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Wright Museum's Juanita Moore to retire

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Juanita Moore, the longstanding president and CEO of the Charles H. Wright Museum of African American History, will retire July 1.

In her 12 years, the 66-year-old has overseen a period of relative stability for a museum that suffered a near-death financial crisis two years before her arrival in 2006. 

Under her tenure, the Wright dramatically expanded its community programs, boosted donors, weathered the 2008 economic collapse and implemented strategies for long-term financial health.

"When I think about the museum," Moore told The Detroit News in 2015 on the Wright's 50th anniversary, "I think about making it sustainable so it’s around for the next 50 years. That’s my goal."

Last year, the museum ran a surplus of  $153,311 on an operating budget of $6.5 million. 

When Moore arrived in 2006, the museum had about 100,000 visitors. Last year, that hit 338,000.

Moore could not be reached Wednesday for comment, but members of the cultural community were eager to praise her.

"Juanita has done wonderful job leading the institution," said Devon Akmon, who stepped down as director of Dearborn's Arab American National Museum last month.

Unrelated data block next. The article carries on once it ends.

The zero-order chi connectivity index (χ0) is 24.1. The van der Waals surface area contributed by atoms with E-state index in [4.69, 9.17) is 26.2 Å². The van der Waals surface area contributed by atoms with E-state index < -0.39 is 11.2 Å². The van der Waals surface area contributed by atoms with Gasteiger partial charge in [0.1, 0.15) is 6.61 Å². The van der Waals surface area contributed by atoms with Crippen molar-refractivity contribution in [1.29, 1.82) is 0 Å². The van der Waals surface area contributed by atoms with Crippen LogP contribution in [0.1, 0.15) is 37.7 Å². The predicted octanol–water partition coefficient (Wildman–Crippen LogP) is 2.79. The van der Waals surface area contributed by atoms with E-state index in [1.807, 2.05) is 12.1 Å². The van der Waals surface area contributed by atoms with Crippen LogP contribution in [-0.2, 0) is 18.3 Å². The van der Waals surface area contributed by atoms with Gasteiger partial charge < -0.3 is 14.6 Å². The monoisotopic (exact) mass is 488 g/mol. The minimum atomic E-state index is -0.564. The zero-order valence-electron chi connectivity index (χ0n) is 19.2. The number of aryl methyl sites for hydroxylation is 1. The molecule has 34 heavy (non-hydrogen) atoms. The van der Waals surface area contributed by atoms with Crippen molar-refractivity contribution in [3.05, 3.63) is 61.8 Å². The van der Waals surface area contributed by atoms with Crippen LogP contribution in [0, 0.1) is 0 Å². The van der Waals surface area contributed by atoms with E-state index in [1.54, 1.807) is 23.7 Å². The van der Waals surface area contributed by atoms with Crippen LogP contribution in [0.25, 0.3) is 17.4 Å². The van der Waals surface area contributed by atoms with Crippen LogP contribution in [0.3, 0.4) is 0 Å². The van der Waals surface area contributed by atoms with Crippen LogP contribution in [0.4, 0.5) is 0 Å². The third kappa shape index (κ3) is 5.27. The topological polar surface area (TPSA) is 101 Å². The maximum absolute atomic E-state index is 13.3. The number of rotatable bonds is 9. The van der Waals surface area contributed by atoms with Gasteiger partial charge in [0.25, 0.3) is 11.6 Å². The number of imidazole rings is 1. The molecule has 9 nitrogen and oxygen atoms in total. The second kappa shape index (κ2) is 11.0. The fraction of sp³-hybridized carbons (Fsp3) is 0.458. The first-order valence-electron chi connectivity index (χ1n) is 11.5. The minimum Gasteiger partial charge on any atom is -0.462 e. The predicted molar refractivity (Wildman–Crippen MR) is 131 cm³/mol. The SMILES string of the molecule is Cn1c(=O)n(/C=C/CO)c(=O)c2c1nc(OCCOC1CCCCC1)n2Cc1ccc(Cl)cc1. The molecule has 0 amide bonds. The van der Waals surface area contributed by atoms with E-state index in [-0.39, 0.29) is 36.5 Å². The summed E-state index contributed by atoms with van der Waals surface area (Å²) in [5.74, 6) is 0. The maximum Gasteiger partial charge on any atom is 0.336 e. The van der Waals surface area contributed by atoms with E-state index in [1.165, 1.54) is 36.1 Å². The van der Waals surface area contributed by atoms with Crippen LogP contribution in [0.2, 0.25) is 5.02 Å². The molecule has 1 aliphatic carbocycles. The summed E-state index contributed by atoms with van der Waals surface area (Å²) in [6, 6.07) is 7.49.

"She was at the helm during quite a bit of change," he added,  "and navigated the museum through the Great Recession to where it is today."

At the Detroit Institute of Arts, Nettie Seabrooks called Moore "a real professional who ushered in a period of wonderful exhibitions."

Chief among attention-getting shows was 2017's "Say It Loud: Art, History, Rebellion," the Wright's look at the 1967 uprising. 

Seabrooks also pointed to the recently announced $1 million donation the Wright got from auto executive William "Doc" Pickard, founder and chairman of the Global Automotive Alliance. 

"It’s a wonderful way for Juanita to leave -- after getting this $1 million gift," said Seabrooks, executive advisor to the DIA board Chairman Eugene A. Gargaro Jr.

"So she’s leaving on a high note." 

Moore came to the Wright in 2006 from the American Jazz Museum in Kansas City, Missouri, where she'd been executive director.

Previously, she was the founding director of the National Civil Rights Museum in Memphis, which opened at the Lorraine Motel in 1991.

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